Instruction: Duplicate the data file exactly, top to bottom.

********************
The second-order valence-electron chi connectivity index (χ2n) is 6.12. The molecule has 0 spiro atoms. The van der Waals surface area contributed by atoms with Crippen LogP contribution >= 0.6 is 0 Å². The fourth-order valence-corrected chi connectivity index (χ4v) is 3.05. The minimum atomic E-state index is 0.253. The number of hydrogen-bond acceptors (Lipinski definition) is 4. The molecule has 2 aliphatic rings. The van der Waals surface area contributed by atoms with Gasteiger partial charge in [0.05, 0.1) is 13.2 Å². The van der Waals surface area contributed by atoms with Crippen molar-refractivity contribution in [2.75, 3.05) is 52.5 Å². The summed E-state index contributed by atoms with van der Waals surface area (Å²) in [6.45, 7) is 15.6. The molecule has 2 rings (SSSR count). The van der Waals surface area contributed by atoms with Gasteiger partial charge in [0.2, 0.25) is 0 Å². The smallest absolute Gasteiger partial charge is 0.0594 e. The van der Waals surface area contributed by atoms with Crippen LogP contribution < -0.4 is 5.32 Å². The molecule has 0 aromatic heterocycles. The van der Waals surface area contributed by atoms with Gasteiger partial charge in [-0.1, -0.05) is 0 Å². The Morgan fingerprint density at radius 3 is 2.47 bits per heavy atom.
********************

The second-order valence-electron chi connectivity index (χ2n) is 6.12. The molecule has 0 spiro atoms. The van der Waals surface area contributed by atoms with Crippen LogP contribution >= 0.6 is 0 Å². The fourth-order valence-corrected chi connectivity index (χ4v) is 3.05. The minimum atomic E-state index is 0.253. The number of hydrogen-bond acceptors (Lipinski definition) is 4. The molecule has 2 aliphatic rings. The van der Waals surface area contributed by atoms with Gasteiger partial charge in [0.05, 0.1) is 13.2 Å². The van der Waals surface area contributed by atoms with Crippen molar-refractivity contribution in [2.75, 3.05) is 52.5 Å². The summed E-state index contributed by atoms with van der Waals surface area (Å²) in [6.45, 7) is 15.6. The molecule has 2 rings (SSSR count). The van der Waals surface area contributed by atoms with Gasteiger partial charge in [0.2, 0.25) is 0 Å². The smallest absolute Gasteiger partial charge is 0.0594 e. The van der Waals surface area contributed by atoms with Crippen LogP contribution < -0.4 is 5.32 Å². The molecule has 0 aromatic heterocycles. The van der Waals surface area contributed by atoms with Gasteiger partial charge in [-0.1, -0.05) is 0 Å². The Morgan fingerprint density at radius 3 is 2.47 bits per heavy atom.